The Cincinnati Enquirer v. City of Cincinnati, 022219 OHCOC, 2018-01339PQ

Docket Nº:2018-01339PQ
Opinion Judge:JEFFERY W. CLARK Special Master
Party Name:THE CINCINNATI ENQUIRER, A DIVISION OF GANNETT GP MEDIA, INC. Requester v. CITY OF CINCINNATI Respondent
Case Date:February 22, 2019
Court:Court of Claims of Ohio
 
FREE EXCERPT

2019-Ohio-969

THE CINCINNATI ENQUIRER, A DIVISION OF GANNETT GP MEDIA, INC. Requester

v.

CITY OF CINCINNATI Respondent

No. 2018-01339PQ

Court of Claims of Ohio

February 22, 2019

Sent to S.C. Reporter 3/20/19

REPORT AND RECOMMENDATION

JEFFERY W. CLARK Special Master

{¶1} Ohio's Public Records Act, R.C. 149.43, provides a remedy for production of records under R.C. 2743.75 if the Court of Claims determines that a public office has denied access to public records in violation of R.C. 149.43(B). The policy underlying the Act is that "open government serves the public interest and our democratic system." State ex rel. Dann v. Taft, 109 Ohio St.3d 364, 2006-Ohio-1825, 848 N.E.2d 472, ¶ 20. Therefore, the Act is construed liberally in favor of broad access, and any doubt is resolved in favor of disclosure of public records. State ex rel. Glasgow v. Jones, 119 Ohio St.3d 391, 2008-Ohio-4788, 894 N.E.2d 686, ¶ 13.

{¶2} On April 18, 2018, Reporter Sharon Coolidge made a public records request on behalf of requester Cincinnati Enquirer, a Division of Gannett GP Media, Inc. (Enquirer) to the council members of respondent City of Cincinnati that stated, in pertinent part: I am writing to request that you produce communications or correspondence (including e-mails and text messages) between five council members: P.G. Sittenfeld, Greg Landsman, Tamaya Dennard, Wendell Young and Chris Seelbach.

{¶3} The time frame for this request is from Jan. 1, 2018 to April 30, 2018. (Complaint, Exh. A.) The Enquirer's counsel engaged in follow-up correspondence with the City (Id., Exh. B-D), but no records were produced.

{¶4} On October 5, 2018, the Enquirer filed this action under R.C. 2743.75, alleging denial of access to public records by the City in violation of R.C. 149.43(B). Following mediation that resolved the email portion of the request (Dec. 7, 2018 Entry), the City filed a response and motion to dismiss (Response) on December 17, 2018 regarding the remaining claim for production of text messages.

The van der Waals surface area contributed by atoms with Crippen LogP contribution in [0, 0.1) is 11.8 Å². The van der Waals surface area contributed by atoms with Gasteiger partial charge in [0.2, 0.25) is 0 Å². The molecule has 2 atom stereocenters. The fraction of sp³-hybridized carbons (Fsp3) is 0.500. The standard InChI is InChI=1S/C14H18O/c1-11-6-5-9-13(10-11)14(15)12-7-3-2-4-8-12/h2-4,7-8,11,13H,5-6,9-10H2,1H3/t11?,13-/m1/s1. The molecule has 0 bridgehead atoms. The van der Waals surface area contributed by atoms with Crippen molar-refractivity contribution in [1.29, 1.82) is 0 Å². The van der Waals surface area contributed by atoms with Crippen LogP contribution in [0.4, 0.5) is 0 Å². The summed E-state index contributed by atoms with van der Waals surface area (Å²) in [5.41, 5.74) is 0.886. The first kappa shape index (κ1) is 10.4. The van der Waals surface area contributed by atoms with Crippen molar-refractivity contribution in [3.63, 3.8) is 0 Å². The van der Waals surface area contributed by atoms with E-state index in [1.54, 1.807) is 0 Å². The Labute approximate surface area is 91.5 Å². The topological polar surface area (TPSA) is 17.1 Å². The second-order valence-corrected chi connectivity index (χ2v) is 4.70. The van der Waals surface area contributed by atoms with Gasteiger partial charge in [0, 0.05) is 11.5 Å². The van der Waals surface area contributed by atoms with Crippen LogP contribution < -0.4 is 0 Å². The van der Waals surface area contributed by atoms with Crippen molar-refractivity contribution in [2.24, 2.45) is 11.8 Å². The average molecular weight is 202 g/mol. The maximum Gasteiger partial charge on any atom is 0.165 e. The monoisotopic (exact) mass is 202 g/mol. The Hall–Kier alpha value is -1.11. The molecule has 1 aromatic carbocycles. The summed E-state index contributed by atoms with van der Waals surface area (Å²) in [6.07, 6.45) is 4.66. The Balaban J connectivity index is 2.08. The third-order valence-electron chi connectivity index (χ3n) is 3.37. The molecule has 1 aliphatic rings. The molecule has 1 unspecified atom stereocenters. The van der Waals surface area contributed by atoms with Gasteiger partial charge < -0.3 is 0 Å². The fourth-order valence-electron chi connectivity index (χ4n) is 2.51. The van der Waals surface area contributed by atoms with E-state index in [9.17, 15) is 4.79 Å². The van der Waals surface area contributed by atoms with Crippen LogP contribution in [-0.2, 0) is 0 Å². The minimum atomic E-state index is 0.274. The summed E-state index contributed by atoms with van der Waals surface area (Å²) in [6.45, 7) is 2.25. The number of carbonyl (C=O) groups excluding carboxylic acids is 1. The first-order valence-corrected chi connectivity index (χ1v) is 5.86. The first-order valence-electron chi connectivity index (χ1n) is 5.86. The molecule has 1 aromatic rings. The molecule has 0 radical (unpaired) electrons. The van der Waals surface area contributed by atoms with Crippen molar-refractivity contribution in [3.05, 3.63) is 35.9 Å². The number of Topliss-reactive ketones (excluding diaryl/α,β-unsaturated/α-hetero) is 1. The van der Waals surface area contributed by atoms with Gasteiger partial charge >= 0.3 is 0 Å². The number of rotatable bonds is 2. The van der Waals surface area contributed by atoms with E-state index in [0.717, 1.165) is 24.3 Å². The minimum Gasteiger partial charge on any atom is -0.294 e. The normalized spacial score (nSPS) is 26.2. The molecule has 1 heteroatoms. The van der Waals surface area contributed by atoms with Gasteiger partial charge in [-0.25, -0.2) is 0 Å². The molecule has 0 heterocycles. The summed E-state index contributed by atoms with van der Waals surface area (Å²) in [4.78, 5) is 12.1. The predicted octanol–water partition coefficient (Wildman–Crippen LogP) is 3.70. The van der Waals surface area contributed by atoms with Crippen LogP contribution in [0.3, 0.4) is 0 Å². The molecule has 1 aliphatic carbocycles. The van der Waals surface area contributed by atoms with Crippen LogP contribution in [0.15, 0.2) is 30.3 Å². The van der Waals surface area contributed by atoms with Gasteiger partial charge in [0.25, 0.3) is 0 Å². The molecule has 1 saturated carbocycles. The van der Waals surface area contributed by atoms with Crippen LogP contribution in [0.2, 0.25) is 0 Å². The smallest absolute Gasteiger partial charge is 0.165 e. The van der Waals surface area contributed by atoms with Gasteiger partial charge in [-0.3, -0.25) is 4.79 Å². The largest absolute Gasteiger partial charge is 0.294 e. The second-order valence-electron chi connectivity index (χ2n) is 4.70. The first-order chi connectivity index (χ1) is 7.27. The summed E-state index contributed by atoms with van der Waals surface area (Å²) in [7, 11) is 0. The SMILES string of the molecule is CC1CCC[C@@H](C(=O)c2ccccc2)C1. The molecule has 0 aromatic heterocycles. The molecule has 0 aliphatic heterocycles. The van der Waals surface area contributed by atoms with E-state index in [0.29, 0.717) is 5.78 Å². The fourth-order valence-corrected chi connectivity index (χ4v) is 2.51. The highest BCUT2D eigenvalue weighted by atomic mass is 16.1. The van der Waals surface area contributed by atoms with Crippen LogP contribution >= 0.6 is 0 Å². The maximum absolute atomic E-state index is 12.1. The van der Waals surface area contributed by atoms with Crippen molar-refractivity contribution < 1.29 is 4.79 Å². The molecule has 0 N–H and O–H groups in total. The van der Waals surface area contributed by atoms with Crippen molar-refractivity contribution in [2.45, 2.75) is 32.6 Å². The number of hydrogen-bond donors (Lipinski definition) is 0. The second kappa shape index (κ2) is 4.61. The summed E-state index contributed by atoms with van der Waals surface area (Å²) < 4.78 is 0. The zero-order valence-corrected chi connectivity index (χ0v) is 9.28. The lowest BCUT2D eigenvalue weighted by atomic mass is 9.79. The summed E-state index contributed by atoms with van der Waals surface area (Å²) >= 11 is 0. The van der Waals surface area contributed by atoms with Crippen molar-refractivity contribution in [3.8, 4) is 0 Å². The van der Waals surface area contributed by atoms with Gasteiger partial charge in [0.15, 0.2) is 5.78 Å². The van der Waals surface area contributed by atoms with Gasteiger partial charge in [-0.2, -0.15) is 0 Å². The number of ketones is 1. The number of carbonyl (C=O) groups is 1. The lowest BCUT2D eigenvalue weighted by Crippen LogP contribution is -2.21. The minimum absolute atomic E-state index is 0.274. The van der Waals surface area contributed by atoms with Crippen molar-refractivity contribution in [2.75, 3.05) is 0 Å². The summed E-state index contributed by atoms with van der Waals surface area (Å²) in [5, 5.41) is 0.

Motion to Dismiss

{¶5} The City moves to dismiss the complaint on the grounds that, 1) text messages of council members on a personal, privately-paid cell phone are not records of the City and are not kept by the City, and, 2) the request is vague and overly broad, and therefore unenforceable. In construing a motion to dismiss pursuant to Civ.R. 12(B)(6), the court must presume that all factual allegations of the complaint are true and make all reasonable inferences in favor of the non-moving party. Mitchell v. Lawson Milk Co., 40 Ohio St.3d 190, 192, 532 N.E.2d 753 (1988). Then, before the court may dismiss the complaint, it must appear beyond doubt that plaintiff can prove no set of facts entitling him to recovery. O'Brien v. Univ. Community Tenants Union, Inc., 42 Ohio St.2d 242, 245, 327 N.E.2d 753 (1975).

Text Messages Are Capable of Being Public Records

{¶6} To constitute a public record subject to the Public Records Act, a document must be a "record" and must be "kept by" the public office at the time of the request. R.C. 149.43(A)(1); State ex rel. Sch. Choice Ohio, Inc. v. Cincinnati Pub. Sch. Dist, 147 Ohio St.3d 256, 2016-Ohio-5026, 63 N.E.3d 1183, ¶ 13. The City argues that text messages on personal, privately-paid cell phones are categorically excluded from the definition of both "records" and "public records." (Response at 3-5.)

{¶7} In State ex rel. Glasgow v. Jones, 119 Ohio St.3d 391, 2008-Ohio-4788, 894 N.E.2d 686, at ¶ 20, the Supreme Court stated that: The requested e-mail messages, text messages, and correspondence are "records" subject to the Public Records Act if they are "(1) documents, devices, or items, (2) created or received by or coming under the jurisdiction of the state agencies, (3) which serve to document the organization, functions, policies, decisions, procedures, operations, or other activities of the office."

(Emphasis added.) (Citation omitted.) The Court then stated that: The evidence is uncontroverted that Jones's text messages do not document work-related matters. They are therefore not records subject to R.C. 149.43. * * * In so holding, we need not decide the issue of whether text messages could generally constitute items subject to disclosure under the Public Records Act.

(Citation omitted.) Id. at ¶ 25. In all subsequent decisions known to the court, requests for text messages have been reviewed without any question that they are "records" if they meet the statutory definition. See e.g. State ex rel. Kesterson v. Kent State Univ., Slip Opinion No. 2018-Ohio-5110; State ex rel. Parisi v. Dayton Bar Assn. Certified Griev. Comm., 2017-Ohio-9394, 103 N.E.3d 179 (2nd Dist.); State ex rel. Philbin v. Cleveland, 8th Dist. Cuyahoga No. 104106, 2017-Ohio-1031; State ex rel. Cmty. Journal v. Reed, 2014-Ohio-5745, 26 N.E.3d 286, ¶ 4 (12th Dist.); State ex rel. Davis v. Metzger, 5th Dist. Licking No. 12-CA-36, 2013-Ohio-1699; State ex rel. Sinchak v. Chardon Local Sch. Dist, 11th...

To continue reading

FREE SIGN UP